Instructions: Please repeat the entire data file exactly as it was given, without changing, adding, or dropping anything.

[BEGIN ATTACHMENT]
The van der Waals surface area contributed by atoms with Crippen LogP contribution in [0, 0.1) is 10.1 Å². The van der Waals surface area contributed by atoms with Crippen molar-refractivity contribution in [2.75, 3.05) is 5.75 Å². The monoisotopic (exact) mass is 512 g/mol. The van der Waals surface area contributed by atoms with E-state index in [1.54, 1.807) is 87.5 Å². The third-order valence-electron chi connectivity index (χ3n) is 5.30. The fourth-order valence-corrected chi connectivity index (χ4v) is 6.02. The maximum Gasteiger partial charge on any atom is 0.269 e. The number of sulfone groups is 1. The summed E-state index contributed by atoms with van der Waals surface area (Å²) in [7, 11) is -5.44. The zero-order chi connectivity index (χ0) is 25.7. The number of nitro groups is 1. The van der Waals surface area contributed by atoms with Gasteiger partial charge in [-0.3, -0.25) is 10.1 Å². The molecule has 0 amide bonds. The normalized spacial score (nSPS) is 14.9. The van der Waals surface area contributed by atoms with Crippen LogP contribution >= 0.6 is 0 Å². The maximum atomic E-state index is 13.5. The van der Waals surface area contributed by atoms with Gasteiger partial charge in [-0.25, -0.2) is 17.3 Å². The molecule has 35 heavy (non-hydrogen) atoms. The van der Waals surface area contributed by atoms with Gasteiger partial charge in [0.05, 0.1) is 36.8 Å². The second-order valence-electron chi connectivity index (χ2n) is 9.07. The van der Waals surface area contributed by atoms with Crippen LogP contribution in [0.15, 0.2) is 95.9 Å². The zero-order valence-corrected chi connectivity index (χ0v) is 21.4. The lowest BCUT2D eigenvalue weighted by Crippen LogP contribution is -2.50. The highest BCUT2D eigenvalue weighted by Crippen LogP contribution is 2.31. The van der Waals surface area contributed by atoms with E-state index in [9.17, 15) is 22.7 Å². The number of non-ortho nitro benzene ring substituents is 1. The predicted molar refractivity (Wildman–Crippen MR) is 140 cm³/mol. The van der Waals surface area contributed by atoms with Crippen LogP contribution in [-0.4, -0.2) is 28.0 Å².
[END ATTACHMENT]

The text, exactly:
The van der Waals surface area contributed by atoms with Crippen LogP contribution in [0, 0.1) is 10.1 Å². The van der Waals surface area contributed by atoms with Crippen molar-refractivity contribution in [2.75, 3.05) is 5.75 Å². The monoisotopic (exact) mass is 512 g/mol. The van der Waals surface area contributed by atoms with E-state index in [1.54, 1.807) is 87.5 Å². The third-order valence-electron chi connectivity index (χ3n) is 5.30. The fourth-order valence-corrected chi connectivity index (χ4v) is 6.02. The maximum Gasteiger partial charge on any atom is 0.269 e. The number of sulfone groups is 1. The summed E-state index contributed by atoms with van der Waals surface area (Å²) in [7, 11) is -5.44. The zero-order chi connectivity index (χ0) is 25.7. The number of nitro groups is 1. The van der Waals surface area contributed by atoms with Gasteiger partial charge in [-0.3, -0.25) is 10.1 Å². The molecule has 0 amide bonds. The normalized spacial score (nSPS) is 14.9. The van der Waals surface area contributed by atoms with Crippen LogP contribution >= 0.6 is 0 Å². The maximum atomic E-state index is 13.5. The van der Waals surface area contributed by atoms with Gasteiger partial charge in [-0.25, -0.2) is 17.3 Å². The molecule has 35 heavy (non-hydrogen) atoms. The van der Waals surface area contributed by atoms with Gasteiger partial charge in [0.05, 0.1) is 36.8 Å². The second-order valence-electron chi connectivity index (χ2n) is 9.07. The van der Waals surface area contributed by atoms with Crippen LogP contribution in [0.15, 0.2) is 95.9 Å². The zero-order valence-corrected chi connectivity index (χ0v) is 21.4. The lowest BCUT2D eigenvalue weighted by Crippen LogP contribution is -2.50. The highest BCUT2D eigenvalue weighted by Crippen LogP contribution is 2.31. The van der Waals surface area contributed by atoms with E-state index in [9.17, 15) is 22.7 Å². The number of non-ortho nitro benzene ring substituents is 1. The predicted molar refractivity (Wildman–Crippen MR) is 140 cm³/mol. The van der Waals surface area contributed by atoms with Crippen LogP contribution in [-0.4, -0.2) is 28.0 Å².